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REAL TIME CLOCK FOR THE SPEECH SYNTHESIZER/NANO PEB

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Not I... I didn't want to support the various hardware based clocks going forward, I'd rather see support for DSR based clocks. :)

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I did no register-level emulation of the clock device, ONLY the DSR works. So anything that assumes what chipset lies behind it will fail. I don't intend to change that in the future.

 

That's cool, I was just curious. :)

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Could be the menu and other programs are coded to use the MBP clock card, which is just a simple memory mapped device. The specs for that are pretty simple if interested..

 

If I remember right, both REMIND-ME! and BOOT accessed either the MBP or the CorComp clocks. So there IS a standard that someone could reproduce for use on a REAL TI and existing programs could use it.

 

I've probably already run the RTC topic into the ground, but considering how easy a simple clock would be, compared to an F18A or a Nano-PEB, I could just imagine a guy like Matthew making one up.

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I imagine Matthew could actually include a RTC in the F18A itself. That would actually be the obvious place to put it.

 

Have a register that enables/disables the RTC.

Register for setting hour

Register for setting minute

Register for setting seconds

 

Enable the clock and off it goes.

 

To read the clock, either produce some registers that can be read (not sure if that's possible - the 9918s registers are all read only, but I don't know if thats a chip limitation or no read decoding on the TI motherboard?

 

If the registers cant be read, use some VDP memory. In the event that the clock is disabled, those memory locations are just normal VDP ram.

 

Et voila.

 

Matthew will have it done before lunch :-)

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Packing more features inside the F18A makes me feel concerned, I have to admit. As long as it was just an upgrade to connect a VGA monitor it is certainly a good thing, but if there are new specific features you want to exploit, you are going to write programs for something that is not a TI-99/4A anymore.

 

Just a word of caution from me as a Geneve user who always hoped for some more programs that made better use of its capabilities ...

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..you are going to write programs for something that is not a TI-99/4A anymore.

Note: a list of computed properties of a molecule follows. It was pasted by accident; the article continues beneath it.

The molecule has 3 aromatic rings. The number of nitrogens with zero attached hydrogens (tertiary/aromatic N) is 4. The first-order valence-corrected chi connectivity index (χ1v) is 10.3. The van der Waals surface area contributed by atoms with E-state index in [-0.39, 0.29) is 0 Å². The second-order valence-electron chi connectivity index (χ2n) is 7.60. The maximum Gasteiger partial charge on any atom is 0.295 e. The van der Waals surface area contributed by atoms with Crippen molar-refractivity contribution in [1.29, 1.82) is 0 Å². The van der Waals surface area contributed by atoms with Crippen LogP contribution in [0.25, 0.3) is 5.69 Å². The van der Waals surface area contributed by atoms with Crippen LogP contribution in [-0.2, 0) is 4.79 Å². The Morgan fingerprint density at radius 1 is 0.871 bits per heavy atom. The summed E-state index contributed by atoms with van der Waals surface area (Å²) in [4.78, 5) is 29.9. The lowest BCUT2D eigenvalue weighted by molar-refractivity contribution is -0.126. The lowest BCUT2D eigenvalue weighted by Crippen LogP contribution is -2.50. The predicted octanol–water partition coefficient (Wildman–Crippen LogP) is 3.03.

Just a word of caution from me as a Geneve user who always hoped for some more programs that made better use of its capabilities ...

 

Already opened that can. If the Geneve's capabilities were never fully realized by software, the F18A cannot be held to account for that. We already see two programs which make great use of its extended color modes, sprites, and what-not. Other still make use the of the 80 column mode. Whether we see more or not is academic.

 

In my opinion, the F18A fulfills a number of promises, the least of which that it provides enhanced functionality in the original console while remaining backward compatible with software and hardware.

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In my opinion, the F18A fulfills a number of promises, the least of which that it provides enhanced functionality in the original console while remaining backward compatible with software and hardware.

 

The backward compatibility and functional block Matthew built-in to the F18A that makes it look and act exactly like the original device, shows the thought and care he put into designing it. To gain access to the extra features, YOU have to turn them on yourself, and that is the USER'S CHOICE. And when you think about it, it's all the individual choice. I personally am not for limiting ones options. I do not believe in dictating ones choices... that would be pure arrogance.

 

I get a charge out of the TI for multiple reasons, one of which is the sheer variety of configurations built to the individuals wants and needs.. One look at the "Photo's of User's Systems" will show you that.

 

Now me, I'd rather have a RTC built into a replacement for the Nano-PEB, but I'll settle for one that I can solder into the Speech Synthesizer. I think anyone should be able to solder a few leads to a couple of traces on the PCB where it plugs into the TI. I have the money set aside, waiting...

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The backward compatibility and functional block Matthew built-in to the F18A that makes it look and act exactly like the original device, shows the thought and care he put into designing it. To gain access to the extra features, YOU have to turn them on yourself, and that is the USER'S CHOICE. And when you think about it, it's all the individual choice. I personally am not for limiting ones options. I do not believe in dictating ones choices... that would be pure arrogance.

 

I get a charge out of the TI for multiple reasons, one of which is the sheer variety of configurations built to the individuals wants and needs.. One look at the "Photo's of User's Systems" will show you that.